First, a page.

If you like the Yard Bird stylings, but don’t see one that fits your decour, check back from time-to-time. I’ll add more designs as the artist produces them.
It dawned on me this morning as I thought about the Home Kitchen Garden Store web site, that another blog I manage grew directly out of my interest in gardening. That blog, Food Dryer Home, is about preserving fruits, vegetables, and meats through dehydration.
My home kitchen garden always produces a bit more food than my family can consume during the growing season. Some of that food – tomatoes, for example – I can in glass jars. Other items I blanch and freeze. This year, I’ve realize a third option: my toaster oven has a Dehydrate setting and can dry two racks full of food at a time. I plan to dry some winter squash which I understand rehydrates nicely in soup.
In any case, a food dryer is a terrific accompaniment to a home kitchen garden. Use a food dryer to dry herbs for your spice rack. Use a food dryer to make nutritious dried fruit snacks. Use a food dryer to make delicious, preservative-free fruit rollups. Use a food dryer to dehydrate surplus vegetables so you can store them to use during the off season.
I built an aStore for visitors to my Food Dryer Home blog, and I’ve added a link to that aStore in the left margin of this page. Please visit for the best-rated dehydrators and accessories available through Amazon.com.
I try to make it easy for readers of my gardening blogs to find gear, books, or other products relevant to the topics in a post. To that end, I’ve created two a-stores. You can build such stores using tools available at Amazon.com. It’s nearly as simple as choosing which products you’d like to have in your store; Amazon’s software organizes the products and handles transactions. When you shop in an a-store, you’re buying either directly from Amazon.com, or from one of the many vendors who sell through Amazon.com.
Of course, you can shop directly on Amazon’s web site and you’ll find a lot more products from which to choose. The advantage of shopping at my a-stores is that I’ve already waded through hundreds of products to produce short-lists of well-regarded items. Generally, I’ve included products with only the highest customer ratings and the best customer comments. Included products having inferior reviews, are usually less expensive or the best in their price ranges.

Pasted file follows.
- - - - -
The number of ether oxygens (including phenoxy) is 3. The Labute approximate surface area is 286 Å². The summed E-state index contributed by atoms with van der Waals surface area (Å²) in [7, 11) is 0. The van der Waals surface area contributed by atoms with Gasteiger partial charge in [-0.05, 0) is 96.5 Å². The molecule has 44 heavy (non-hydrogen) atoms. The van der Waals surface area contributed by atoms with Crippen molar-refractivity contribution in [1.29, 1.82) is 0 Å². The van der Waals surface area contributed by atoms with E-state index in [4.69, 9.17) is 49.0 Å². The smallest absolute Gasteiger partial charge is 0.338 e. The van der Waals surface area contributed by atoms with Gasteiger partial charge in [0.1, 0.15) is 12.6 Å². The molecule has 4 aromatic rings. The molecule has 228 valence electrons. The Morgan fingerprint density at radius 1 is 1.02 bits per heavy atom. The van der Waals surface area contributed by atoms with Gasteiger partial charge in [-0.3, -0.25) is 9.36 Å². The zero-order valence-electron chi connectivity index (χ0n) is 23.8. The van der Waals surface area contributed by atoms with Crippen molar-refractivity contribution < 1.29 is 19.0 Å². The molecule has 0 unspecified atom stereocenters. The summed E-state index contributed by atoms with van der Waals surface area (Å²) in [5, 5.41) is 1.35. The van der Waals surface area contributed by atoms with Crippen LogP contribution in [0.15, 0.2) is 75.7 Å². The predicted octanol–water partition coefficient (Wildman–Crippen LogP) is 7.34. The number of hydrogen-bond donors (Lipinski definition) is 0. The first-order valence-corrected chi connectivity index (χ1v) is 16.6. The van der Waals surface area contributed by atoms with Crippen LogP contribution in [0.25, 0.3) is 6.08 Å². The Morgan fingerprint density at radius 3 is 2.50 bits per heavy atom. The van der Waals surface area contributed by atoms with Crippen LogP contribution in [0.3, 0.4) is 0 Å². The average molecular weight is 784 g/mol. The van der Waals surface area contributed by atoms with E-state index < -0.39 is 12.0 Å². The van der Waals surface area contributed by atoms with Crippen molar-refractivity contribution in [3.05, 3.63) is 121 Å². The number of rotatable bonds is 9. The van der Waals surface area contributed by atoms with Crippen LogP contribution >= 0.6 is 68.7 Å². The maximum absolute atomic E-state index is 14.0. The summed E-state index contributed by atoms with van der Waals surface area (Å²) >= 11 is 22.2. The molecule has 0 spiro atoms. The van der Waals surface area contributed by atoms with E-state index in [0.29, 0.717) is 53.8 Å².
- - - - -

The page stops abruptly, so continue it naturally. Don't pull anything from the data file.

My Small Kitchen Garden a-store focuses primarily on products that gardeners use: books, tools, planters, and gifts for gardeners. My Home Kitchen Garden a-store places heavy emphasis on food-preservation. There you’ll find canning supplies alongside rain barrels as well as books about canning and beekeeping.
I update the a-stores from time-to-time, and will expand their offerings in the coming months. As I said: I tend to add products related to topics in my blogs. If you follow Your Small Kitchen Garden blog or Your Home Kitchen Garden blog, you’ll catch notices of additions embeded in upcoming posts.
Welcome to the Home Kitchen Garden Store. This site is about shopping. Here you’ll find pages dedicated to specific products unique to the Your Home Kitchen Garden and Your Small Kitchen Garden blogs written by Daniel Gasteiger the original Cityslipper. You’ll also find links to on-line garden stores, nurseries, and other resources for gardeners.
Over time, I’ll consolidate and categorize shopping sites I find in the on-line gardening world.
Please let me know when you find the Home Kitchen Garden Store useful, or when you find it lacking (but bear with me; it’ll take some time to build up the references and links). I’ll try to track down sources for things you’re having trouble finding. Also, share your preferences with the on-line gardening community: if there is a product or service that you value but that you can’t find here, post the link and I’ll add it to the site.
Thanks for visiting!